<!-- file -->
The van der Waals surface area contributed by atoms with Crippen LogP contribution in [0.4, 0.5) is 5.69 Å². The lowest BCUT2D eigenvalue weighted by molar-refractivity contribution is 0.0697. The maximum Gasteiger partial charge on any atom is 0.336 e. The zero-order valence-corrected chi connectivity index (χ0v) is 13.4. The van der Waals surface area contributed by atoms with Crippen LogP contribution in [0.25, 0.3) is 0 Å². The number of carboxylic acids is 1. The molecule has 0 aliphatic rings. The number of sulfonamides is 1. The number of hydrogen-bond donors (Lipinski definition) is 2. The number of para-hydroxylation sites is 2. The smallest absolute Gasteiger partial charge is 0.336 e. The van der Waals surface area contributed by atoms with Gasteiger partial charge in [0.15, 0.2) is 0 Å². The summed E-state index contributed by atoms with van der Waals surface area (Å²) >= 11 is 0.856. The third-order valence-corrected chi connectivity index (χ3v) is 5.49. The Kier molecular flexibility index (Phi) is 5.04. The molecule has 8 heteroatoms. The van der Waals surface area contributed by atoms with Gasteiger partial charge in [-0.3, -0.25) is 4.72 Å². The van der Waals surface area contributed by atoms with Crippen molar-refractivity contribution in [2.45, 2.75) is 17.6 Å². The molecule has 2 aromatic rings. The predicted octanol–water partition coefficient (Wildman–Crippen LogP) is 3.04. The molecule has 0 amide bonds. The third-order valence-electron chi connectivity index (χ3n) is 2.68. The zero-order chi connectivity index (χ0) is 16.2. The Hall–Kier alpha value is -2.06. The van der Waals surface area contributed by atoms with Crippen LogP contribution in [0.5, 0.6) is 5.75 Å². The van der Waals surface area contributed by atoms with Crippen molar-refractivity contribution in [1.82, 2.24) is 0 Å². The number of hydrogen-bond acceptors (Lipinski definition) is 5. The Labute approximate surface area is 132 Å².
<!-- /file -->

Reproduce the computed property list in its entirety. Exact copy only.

The van der Waals surface area contributed by atoms with Crippen LogP contribution in [0.4, 0.5) is 5.69 Å². The lowest BCUT2D eigenvalue weighted by molar-refractivity contribution is 0.0697. The maximum Gasteiger partial charge on any atom is 0.336 e. The zero-order valence-corrected chi connectivity index (χ0v) is 13.4. The van der Waals surface area contributed by atoms with Crippen LogP contribution in [0.25, 0.3) is 0 Å². The number of carboxylic acids is 1. The molecule has 0 aliphatic rings. The number of sulfonamides is 1. The number of hydrogen-bond donors (Lipinski definition) is 2. The number of para-hydroxylation sites is 2. The smallest absolute Gasteiger partial charge is 0.336 e. The van der Waals surface area contributed by atoms with Gasteiger partial charge in [0.15, 0.2) is 0 Å². The summed E-state index contributed by atoms with van der Waals surface area (Å²) >= 11 is 0.856. The third-order valence-corrected chi connectivity index (χ3v) is 5.49. The Kier molecular flexibility index (Phi) is 5.04. The molecule has 8 heteroatoms. The van der Waals surface area contributed by atoms with Gasteiger partial charge in [-0.3, -0.25) is 4.72 Å². The van der Waals surface area contributed by atoms with Crippen molar-refractivity contribution in [2.45, 2.75) is 17.6 Å². The molecule has 2 aromatic rings. The predicted octanol–water partition coefficient (Wildman–Crippen LogP) is 3.04. The molecule has 0 amide bonds. The third-order valence-electron chi connectivity index (χ3n) is 2.68. The zero-order chi connectivity index (χ0) is 16.2. The Hall–Kier alpha value is -2.06. The van der Waals surface area contributed by atoms with Crippen LogP contribution in [0.5, 0.6) is 5.75 Å². The van der Waals surface area contributed by atoms with Crippen molar-refractivity contribution in [1.82, 2.24) is 0 Å². The number of hydrogen-bond acceptors (Lipinski definition) is 5. The Labute approximate surface area is 132 Å².